A Swiss research company, Centre Suisse d'Electronique et de Microtechnique SA, has shown a "floating point" delta-sigma converter having several different ranges of gain, which switches between the gains as necessary to keep the signal in range. This is difficult to do accurately, as the states in the integrators must be modified when the switch takes place, and a separate circuit must monitor the converter for appropriate times to change gain.
Any converter can be preceded by an analog gain compressor. It is difficult to make this system track, and to achieve low distortion at low current. U.S. Pat. No. 5,289,529 uses an analog compressor before the a/d converter. It has proven difficult to reverse the compression by latter logic well enough to get a true result.
A need remains in the art for a low power A/D converter with sufficient signal to noise ratio and dynamic range at low power.
An object of the present invention is to provide a low power A/D converter with sufficient signal to noise ratio and dynamic range.
A delta sigma analog to digital (A/D) modulator has one or more integrators feeding a multilevel quantizer which provides an output signal and a feedback signal to a digital to analog (D/A) converter connected to the integrators. The multilevel quantizer is made sparse; i.e., the levels output by the quantizer are not evenly spaced, but rather are closely spaced for small deviations from 0, and broadly spaced for large deviations. Thus, for example, the multilevel quantizer provides at least four signal levels, including a small positive level, a big positive level, a small negative level and a big negative level. The small negative and small positive levels have approximately equal absolute values, and the big negative and big positive levels have approximately equal absolute values. The small positive level and said big positive level have a ratio between about 1:3 and 1:25.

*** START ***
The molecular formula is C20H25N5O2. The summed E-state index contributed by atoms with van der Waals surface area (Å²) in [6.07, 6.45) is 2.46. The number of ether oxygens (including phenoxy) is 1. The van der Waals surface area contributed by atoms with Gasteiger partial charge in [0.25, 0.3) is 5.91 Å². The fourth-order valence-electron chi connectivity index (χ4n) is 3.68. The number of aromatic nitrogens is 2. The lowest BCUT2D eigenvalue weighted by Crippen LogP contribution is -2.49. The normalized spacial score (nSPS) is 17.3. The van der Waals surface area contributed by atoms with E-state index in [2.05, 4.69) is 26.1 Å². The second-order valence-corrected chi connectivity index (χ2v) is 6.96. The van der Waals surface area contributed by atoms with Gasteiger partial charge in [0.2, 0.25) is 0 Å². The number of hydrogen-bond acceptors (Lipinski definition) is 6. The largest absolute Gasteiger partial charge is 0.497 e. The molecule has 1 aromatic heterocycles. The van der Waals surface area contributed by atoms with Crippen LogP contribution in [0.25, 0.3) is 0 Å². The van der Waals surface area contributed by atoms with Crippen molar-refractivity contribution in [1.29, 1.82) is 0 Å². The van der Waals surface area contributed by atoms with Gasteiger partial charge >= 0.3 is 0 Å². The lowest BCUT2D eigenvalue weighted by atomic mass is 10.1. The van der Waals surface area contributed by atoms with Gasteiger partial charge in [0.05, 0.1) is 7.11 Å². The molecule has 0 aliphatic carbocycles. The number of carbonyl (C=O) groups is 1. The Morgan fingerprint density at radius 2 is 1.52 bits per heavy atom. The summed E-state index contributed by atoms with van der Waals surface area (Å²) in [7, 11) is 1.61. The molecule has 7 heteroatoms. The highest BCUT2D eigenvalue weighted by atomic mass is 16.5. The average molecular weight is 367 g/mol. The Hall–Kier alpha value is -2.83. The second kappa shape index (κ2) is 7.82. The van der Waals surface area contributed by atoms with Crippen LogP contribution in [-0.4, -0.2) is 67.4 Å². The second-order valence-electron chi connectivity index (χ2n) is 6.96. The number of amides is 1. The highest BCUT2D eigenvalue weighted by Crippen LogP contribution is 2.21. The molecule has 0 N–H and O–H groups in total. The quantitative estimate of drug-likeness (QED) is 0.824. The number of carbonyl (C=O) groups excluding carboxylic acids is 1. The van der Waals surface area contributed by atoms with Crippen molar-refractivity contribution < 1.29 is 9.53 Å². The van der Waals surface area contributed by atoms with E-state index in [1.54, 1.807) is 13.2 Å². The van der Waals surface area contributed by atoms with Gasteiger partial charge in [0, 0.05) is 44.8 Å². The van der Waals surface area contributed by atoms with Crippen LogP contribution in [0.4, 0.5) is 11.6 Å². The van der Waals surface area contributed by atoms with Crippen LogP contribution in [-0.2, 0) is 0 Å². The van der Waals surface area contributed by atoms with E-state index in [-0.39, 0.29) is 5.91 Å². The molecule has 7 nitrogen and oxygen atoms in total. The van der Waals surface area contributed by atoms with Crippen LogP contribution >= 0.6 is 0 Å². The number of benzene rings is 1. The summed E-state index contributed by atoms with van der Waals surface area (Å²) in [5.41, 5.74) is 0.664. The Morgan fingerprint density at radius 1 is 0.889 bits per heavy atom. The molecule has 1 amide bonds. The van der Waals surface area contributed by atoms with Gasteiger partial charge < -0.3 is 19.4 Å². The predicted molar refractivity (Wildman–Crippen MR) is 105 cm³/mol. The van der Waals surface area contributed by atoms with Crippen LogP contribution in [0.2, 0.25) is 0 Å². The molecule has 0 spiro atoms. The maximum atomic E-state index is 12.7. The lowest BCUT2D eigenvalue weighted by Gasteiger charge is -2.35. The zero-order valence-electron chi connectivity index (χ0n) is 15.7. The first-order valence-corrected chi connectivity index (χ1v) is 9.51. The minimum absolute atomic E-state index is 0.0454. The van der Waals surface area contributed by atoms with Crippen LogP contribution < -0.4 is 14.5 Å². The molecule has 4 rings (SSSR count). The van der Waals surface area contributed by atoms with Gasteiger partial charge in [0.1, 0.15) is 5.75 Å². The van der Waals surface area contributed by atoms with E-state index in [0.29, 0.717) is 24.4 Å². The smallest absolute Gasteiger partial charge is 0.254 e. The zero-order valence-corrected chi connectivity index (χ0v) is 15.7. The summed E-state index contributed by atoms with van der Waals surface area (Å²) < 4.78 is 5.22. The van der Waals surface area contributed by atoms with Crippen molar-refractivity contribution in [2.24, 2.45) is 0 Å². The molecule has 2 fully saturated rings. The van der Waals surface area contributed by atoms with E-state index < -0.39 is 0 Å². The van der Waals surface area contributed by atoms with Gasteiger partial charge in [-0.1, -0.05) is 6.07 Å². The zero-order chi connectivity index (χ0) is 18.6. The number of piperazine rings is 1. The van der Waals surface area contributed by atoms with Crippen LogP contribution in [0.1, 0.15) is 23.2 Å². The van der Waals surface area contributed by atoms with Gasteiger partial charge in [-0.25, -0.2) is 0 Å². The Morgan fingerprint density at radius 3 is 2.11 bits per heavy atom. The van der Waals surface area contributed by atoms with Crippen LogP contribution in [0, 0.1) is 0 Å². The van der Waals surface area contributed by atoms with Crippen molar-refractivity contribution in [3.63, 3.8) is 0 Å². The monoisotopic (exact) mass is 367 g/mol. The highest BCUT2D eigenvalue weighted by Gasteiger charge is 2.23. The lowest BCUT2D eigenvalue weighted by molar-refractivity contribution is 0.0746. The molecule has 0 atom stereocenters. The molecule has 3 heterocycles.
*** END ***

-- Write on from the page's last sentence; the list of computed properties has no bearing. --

The multilevel quantizer may further provide a signal level of approximately 0. Generally, the D/A converter in the feedback loop provides analog levels corresponding to the quantizer signal levels.
One effective configuration uses a multilevel quantizer where the small positive level, and the big positive level have a ratio of about 1:8. The A/1) modulator is especially useful as a component in a hearing aid.
As a feature, the multilevel quantizer further provides a very small positive signal level, and a very small negative signal level (nested levels). The very small negative and very small positive levels have approximately equal absolute values, and the very small positive level and the small positive level have a ratio between 1:3 and 1:25. Then the small positive level and the big positive level might have a ratio of about 1:8, and the very small positive level and the small positive level might also have a ratio of about 1:8.
As a feature, the digital output signal from a conventional quantizer or from the sparse quantizer described above is fed into a correction Random Access Memory (RAM), which corrects for nonlinearities in the D/A converter before the digital signal is filtered by a low pass filter and frequency down converted. The contents of the RAM are selected whenever the A/D conversion system is powered on. The contents of the RAM are selected by closing a series of sets of switches in the A/D converter and adjusting the output of the RAM to 0.
The method of calibrating the correction RAM includes providing a predetermined dc input signal to the A/D modulator, enabling only certain specified signal levels out of the multilevel quantizer, monitoring the output of the filter, adjusting the RAM value associated with at least one of the enabled quantizer signal levels until the output of the filter reaches a desired level, and iterating through the above steps with different specified signal levels for each iteration, until the correction RAM is adjusted for all but one of the quantizer signal levels.
The predetermined signal provided might represent a value of 0, and the multilevel quantizer may be the sparse quantizer described above. Then, the method of calibrating the correction RAM involves iterating through the steps four times, enabling various ones of the five signal levels for each iteration. For example, one of the following combinations of specified signal levels might be enabled for each iteration;
i. small positive and small negative,
ii. big positive and small negative,
iii. big negative and small positive,
iv. small positive, O, and small negative.